Sleep’s an important part of our home life, which makes it an important part of our home-on-wheels and RV life. One of the questions RVers asked most often by renters about the RVs on our site: “How many people does it sleep? Are the beds comfortable?” Everyone’s committed to getting a good night’s sleep, even when on vacation. Even so, renters often feel like they’re going in blind when it comes to sleeping on an RV mattress. This is exactly why we’ve put together this big guide to help steer potential RV owners and renters toward the best possible RV sleep.
RV Mattresses Come in Many Shapes and Sizes
Traditional Beds vs RV Mattress
Motorhomes and travel trailers (including A-frames and hybrids) usually include at least one “traditional” style bed. In this case, traditional refers to a bed that does not fnew away or convert to another type of furniture, but remains static. It’s also separate from bunks, which are up off of the floor.
Traditional RV mattress beds come in a variety of shapes and sizes, but very rarely do they match the regular mattress sizes you might see on a bed in a house. For instance, a RV mattress beds may be shorter in length to compensate for lack of walking space. Some RV mattresses may not be as wide as usual for the same reason. Because there is no standard size for traditional RV mattress beds, you often need to measure your bed to get the right size of sheets. RVers want to measure the height (lining your measuring tape up vertically and measuring upward from underside of mattress to top, the same as you would your own height from feet to head if you were standing up next to the mattress).
Bear in mind that all RV stock mattresses are several inches thinner than their house mattress counterparts. While this is wonderful for reducing the overall weight of the RV, it tends to make for a less comfortable sleeping space. You could get a topper to help make the RV mattress softer.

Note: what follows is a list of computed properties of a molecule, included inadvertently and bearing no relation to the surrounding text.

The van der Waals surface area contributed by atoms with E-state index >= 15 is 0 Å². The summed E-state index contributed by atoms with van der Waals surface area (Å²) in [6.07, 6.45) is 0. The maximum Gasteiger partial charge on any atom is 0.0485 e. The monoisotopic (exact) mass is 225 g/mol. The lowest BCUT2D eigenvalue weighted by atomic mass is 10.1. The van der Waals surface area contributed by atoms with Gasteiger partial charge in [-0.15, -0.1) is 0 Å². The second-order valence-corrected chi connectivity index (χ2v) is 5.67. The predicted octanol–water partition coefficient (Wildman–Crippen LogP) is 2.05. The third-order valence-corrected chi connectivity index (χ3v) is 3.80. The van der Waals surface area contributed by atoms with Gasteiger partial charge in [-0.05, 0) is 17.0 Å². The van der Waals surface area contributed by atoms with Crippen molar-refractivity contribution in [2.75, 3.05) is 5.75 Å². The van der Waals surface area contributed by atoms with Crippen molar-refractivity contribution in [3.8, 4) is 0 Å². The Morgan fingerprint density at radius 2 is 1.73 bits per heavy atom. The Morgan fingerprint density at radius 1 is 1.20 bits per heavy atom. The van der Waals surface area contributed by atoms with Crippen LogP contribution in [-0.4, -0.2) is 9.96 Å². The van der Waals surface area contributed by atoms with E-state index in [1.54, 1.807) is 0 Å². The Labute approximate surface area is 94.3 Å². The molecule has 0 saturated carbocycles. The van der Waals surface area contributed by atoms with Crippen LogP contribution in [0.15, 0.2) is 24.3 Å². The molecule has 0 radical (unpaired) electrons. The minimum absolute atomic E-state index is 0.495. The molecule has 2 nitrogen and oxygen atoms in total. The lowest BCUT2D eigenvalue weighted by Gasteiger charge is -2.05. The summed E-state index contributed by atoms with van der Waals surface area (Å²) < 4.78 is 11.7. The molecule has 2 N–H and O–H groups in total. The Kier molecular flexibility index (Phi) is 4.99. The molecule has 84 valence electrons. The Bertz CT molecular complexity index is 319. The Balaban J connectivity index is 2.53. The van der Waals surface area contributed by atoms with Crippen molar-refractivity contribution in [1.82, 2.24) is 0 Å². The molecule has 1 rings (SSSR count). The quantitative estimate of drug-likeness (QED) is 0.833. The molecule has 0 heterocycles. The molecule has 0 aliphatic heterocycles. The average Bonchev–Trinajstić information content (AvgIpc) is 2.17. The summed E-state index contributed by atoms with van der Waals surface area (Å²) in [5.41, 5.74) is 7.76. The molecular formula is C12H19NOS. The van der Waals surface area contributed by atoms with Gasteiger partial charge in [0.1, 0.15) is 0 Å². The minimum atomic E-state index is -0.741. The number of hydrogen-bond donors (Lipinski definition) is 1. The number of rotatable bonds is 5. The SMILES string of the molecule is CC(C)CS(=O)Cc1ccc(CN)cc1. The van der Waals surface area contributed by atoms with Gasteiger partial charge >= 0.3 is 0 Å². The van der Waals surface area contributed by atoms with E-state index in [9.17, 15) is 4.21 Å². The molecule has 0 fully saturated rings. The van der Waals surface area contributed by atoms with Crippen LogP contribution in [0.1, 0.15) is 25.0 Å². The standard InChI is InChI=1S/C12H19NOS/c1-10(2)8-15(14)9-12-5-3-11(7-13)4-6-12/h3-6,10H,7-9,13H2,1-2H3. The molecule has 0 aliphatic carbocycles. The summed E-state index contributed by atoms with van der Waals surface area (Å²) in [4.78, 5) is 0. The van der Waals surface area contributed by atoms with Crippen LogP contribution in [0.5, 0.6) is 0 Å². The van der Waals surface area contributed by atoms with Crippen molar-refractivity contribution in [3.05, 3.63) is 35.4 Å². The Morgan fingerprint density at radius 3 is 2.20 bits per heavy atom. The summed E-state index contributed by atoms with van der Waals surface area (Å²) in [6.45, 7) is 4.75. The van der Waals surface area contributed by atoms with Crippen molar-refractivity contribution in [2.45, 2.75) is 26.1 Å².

Fnew-away sofa beds are very common in motorhomes and travel trailers. RV mattresses can also be found in camper vans and hybrid campers, but are less common in truck campers, A-frame trailers, and pop-ups.
RV sofa beds are often “jackknife” sofas, meaning they fnew out much like a futon would. Others are more like traditional hide-a-beds in that there is a mattress tucked away inside of the couch.
A great many RVs have convertible dinettes. These are wonderful for space-saving purposes, but are difficult to set up and are not very comfortable. In order to set up a dinette bed, the table is collapsed down and used in conjunction with the seat bottoms to create a platform for the “mattress” which is made up of the four dinette seat cushions.
These beds are commonly seen in bumper-pulls, fifth-wheels, motorhomes, campervans, hybrids, pop-ups, and A-frames. Occasionally, if an RV is very small, the dinette bed will take the place of the stationary traditional bed.
Several of the bigger RVs will include a bunk room or area with 2-4 small bunks meant for use by children and smaller individuals. These bunks with RV mattresses are quite narrow, measuring only about 28-34 inches from one side to the other. Families with kids often appreciate having these bunks, as they can remain beds throughout the trip and require no setup or tear-down each day.
Found only in hybrid and pop-up trailers, bed ends are canvas-covered protrusions which contain sleeping spaces. These are fabulous for those looking for a lightweight trailer option because the canvas-covered beds require no extra floor space, meaning the fnewed-down trailer is much smaller than a traditional travel trailer.
That said, these beds do tend to be less comfortable than other RV beds, and replacing the mattresses is nearly impossible due to the fact that the beds must fnew away. Therefore, those considering this type of trailer should know that extended stays in a hybrid or pop-up may require extra comfort measures.
Almost all Class-C and truck-bed campers have overhead bunks. Often found in other types of motorhomes as well, these beds are great for providing sleeping space without using up valuable floor space. Overhead bunks jut out over the cab of the vehicle, making use of space that is often wasted otherwise. They are great for those going on relatively short excursions. However, those looking to stay on the road for months at a time may not appreciate the small amount of headroom.